I’m also sceptical of the idea that Labour lost specifically because it was seen as “anti-Brexit”. Don’t forget that in the 2019 GE, Corbyn and his apparatchiks did their best to play down Labour’s 2nd-referendum stance when campaigning in the Red Well, although they were quite prepared to pretend to be anti-Brexit to Labour’s inner-city and middle-class supporters. In the end, Corbyn’s Janus Man act impressed no-one, and opponents of Brexit voted Labour mainly tactically. Hartlepool voted Tory because of both Brexit and Labour being seen as out of touch with the working class, but voters weren’t and aren’t linking the far Left poshboy revolutionaries with opposition to Brexit.
This was true elsewhere as well. Many Tory-facing Lib Dem target seats stayed Tory in 2019GE because of fear of Corbyn. But this wasn’t because anyone thought the Europhile Lib Dems were linked to far-left Corbynism. On the contrary, they were well aware of the differences between Lib Dems and Corbynistas, but they were nonetheless afraid that Lib Dems would help Corbyn into No 10.
[To be continued as it’s too long to write in one session.]
[To be continued as it’s too long to write in one session.]
Alex Macfie says
So you are lumping together a massively diverse set of opinions that have almost nothing to do with each other, and are certainly not held by the vast majority of anti-Brexit people.
You are also confusing activists, voters, apparatchiks and keyboard warriors. I would venture the opinion that the stuff written by keyboard warriors in the “Remainy” social media groups is not representative of the general public opinion among Remain supporters. And I would also not assume that young people are invariably supporters of the far left. As I you seem to realise, the young voters who once flocked to Corbyn tend to have a very different view on Brexit to the man and his apparatchiks. So there is no reason to assume that they hold similar opinions to far-left apparatchiks on other issues. (And note that I say “apparatchiks”, as the people in the inner circle often have a very different agenda from either the activists or ordinary voters.)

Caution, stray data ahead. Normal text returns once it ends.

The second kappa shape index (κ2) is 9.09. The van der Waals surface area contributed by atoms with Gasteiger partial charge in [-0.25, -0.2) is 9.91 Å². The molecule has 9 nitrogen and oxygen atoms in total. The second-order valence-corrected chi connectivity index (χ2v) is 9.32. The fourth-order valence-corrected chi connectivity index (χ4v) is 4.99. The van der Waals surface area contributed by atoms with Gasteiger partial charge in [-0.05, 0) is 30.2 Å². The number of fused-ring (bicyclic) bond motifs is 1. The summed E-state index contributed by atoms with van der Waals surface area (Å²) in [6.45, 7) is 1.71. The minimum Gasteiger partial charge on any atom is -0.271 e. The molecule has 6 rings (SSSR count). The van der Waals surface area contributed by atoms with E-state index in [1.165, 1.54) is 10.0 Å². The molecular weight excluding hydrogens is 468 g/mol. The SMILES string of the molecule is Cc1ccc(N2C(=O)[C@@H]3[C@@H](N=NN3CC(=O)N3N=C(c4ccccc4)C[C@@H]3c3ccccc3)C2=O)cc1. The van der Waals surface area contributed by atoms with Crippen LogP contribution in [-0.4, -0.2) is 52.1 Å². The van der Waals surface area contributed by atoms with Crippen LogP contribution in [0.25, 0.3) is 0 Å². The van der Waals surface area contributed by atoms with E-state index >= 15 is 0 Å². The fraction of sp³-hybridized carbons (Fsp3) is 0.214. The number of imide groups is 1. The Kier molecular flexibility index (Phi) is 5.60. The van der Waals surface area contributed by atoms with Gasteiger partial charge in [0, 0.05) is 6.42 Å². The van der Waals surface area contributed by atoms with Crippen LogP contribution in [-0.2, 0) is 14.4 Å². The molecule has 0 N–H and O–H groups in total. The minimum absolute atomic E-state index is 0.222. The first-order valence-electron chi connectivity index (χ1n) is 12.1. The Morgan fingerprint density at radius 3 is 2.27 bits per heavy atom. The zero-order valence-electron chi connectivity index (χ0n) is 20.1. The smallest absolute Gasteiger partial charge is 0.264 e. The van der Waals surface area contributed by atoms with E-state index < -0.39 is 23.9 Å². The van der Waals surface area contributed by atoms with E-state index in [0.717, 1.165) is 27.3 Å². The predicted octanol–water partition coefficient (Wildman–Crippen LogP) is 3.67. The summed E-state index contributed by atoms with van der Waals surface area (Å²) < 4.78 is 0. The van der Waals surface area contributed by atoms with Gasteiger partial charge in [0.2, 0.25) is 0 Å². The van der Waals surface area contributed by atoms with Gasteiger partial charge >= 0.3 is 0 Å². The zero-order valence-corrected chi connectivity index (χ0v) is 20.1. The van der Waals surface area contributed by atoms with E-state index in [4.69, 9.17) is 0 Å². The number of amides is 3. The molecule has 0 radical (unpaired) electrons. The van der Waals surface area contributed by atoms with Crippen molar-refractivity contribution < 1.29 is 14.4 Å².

This generation of young people, who tend to be anti-Brexit, are also left-leaning, as in socially liberal, internationalist and concerned about social justice, to an extent that previous generations of young people were not (look at historical opinion polls — the massive gap between younger and older voters in party political affiliation is a new thing; young voters were every bit as Tory-leaning as their elders in the 1980s when the Tories were last in power with a large majority*). But they are not the partisan ideologues you seem to imagine they are. Most of them probably do not particularly support the knee-jerk anti-Westernism, indulgence of left-wing dictatorships and tolerance of antisemitism, or other attitudes common among the fringe of the far left activists. What attracted them to Corbynism in 2017 was not ideology, and they could have been enthused by someone without the hard-left baggage of Corbyn and his apparatchiks, as Charles Kennedy did for an earlier generation of radical young voters.
Alex Macfie says
And ond final point